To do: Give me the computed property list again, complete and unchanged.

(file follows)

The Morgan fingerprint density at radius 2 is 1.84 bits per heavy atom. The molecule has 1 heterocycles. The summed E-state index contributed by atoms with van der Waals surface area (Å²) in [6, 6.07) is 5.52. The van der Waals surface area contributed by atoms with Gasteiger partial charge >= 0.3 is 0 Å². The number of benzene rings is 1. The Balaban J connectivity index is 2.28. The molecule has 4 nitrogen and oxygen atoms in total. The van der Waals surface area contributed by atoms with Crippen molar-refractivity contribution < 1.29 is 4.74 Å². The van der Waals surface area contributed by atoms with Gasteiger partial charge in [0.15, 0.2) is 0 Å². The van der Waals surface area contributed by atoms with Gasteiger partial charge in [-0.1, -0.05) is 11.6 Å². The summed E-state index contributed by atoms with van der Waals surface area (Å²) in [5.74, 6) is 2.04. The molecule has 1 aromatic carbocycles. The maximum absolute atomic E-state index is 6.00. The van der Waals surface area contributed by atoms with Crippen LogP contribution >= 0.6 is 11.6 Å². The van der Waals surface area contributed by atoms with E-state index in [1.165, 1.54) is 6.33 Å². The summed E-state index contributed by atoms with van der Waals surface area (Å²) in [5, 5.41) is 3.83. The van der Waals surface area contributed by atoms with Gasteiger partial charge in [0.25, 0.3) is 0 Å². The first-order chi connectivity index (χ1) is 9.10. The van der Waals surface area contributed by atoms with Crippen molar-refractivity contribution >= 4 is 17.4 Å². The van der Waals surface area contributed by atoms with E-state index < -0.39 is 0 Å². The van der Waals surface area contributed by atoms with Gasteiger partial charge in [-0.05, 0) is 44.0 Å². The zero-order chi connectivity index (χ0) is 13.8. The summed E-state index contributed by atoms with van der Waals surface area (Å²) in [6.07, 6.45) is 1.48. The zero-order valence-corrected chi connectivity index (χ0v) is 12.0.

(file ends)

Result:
The Morgan fingerprint density at radius 2 is 1.84 bits per heavy atom. The molecule has 1 heterocycles. The summed E-state index contributed by atoms with van der Waals surface area (Å²) in [6, 6.07) is 5.52. The van der Waals surface area contributed by atoms with Gasteiger partial charge >= 0.3 is 0 Å². The number of benzene rings is 1. The Balaban J connectivity index is 2.28. The molecule has 4 nitrogen and oxygen atoms in total. The van der Waals surface area contributed by atoms with Crippen molar-refractivity contribution < 1.29 is 4.74 Å². The van der Waals surface area contributed by atoms with Gasteiger partial charge in [0.15, 0.2) is 0 Å². The van der Waals surface area contributed by atoms with Gasteiger partial charge in [-0.1, -0.05) is 11.6 Å². The summed E-state index contributed by atoms with van der Waals surface area (Å²) in [5.74, 6) is 2.04. The molecule has 1 aromatic carbocycles. The maximum absolute atomic E-state index is 6.00. The van der Waals surface area contributed by atoms with Crippen LogP contribution >= 0.6 is 11.6 Å². The van der Waals surface area contributed by atoms with E-state index in [1.165, 1.54) is 6.33 Å². The summed E-state index contributed by atoms with van der Waals surface area (Å²) in [5, 5.41) is 3.83. The van der Waals surface area contributed by atoms with Gasteiger partial charge in [0.25, 0.3) is 0 Å². The first-order chi connectivity index (χ1) is 9.10. The van der Waals surface area contributed by atoms with Crippen molar-refractivity contribution >= 4 is 17.4 Å². The van der Waals surface area contributed by atoms with E-state index < -0.39 is 0 Å². The van der Waals surface area contributed by atoms with Gasteiger partial charge in [-0.05, 0) is 44.0 Å². The zero-order chi connectivity index (χ0) is 13.8. The summed E-state index contributed by atoms with van der Waals surface area (Å²) in [6.07, 6.45) is 1.48. The zero-order valence-corrected chi connectivity index (χ0v) is 12.0.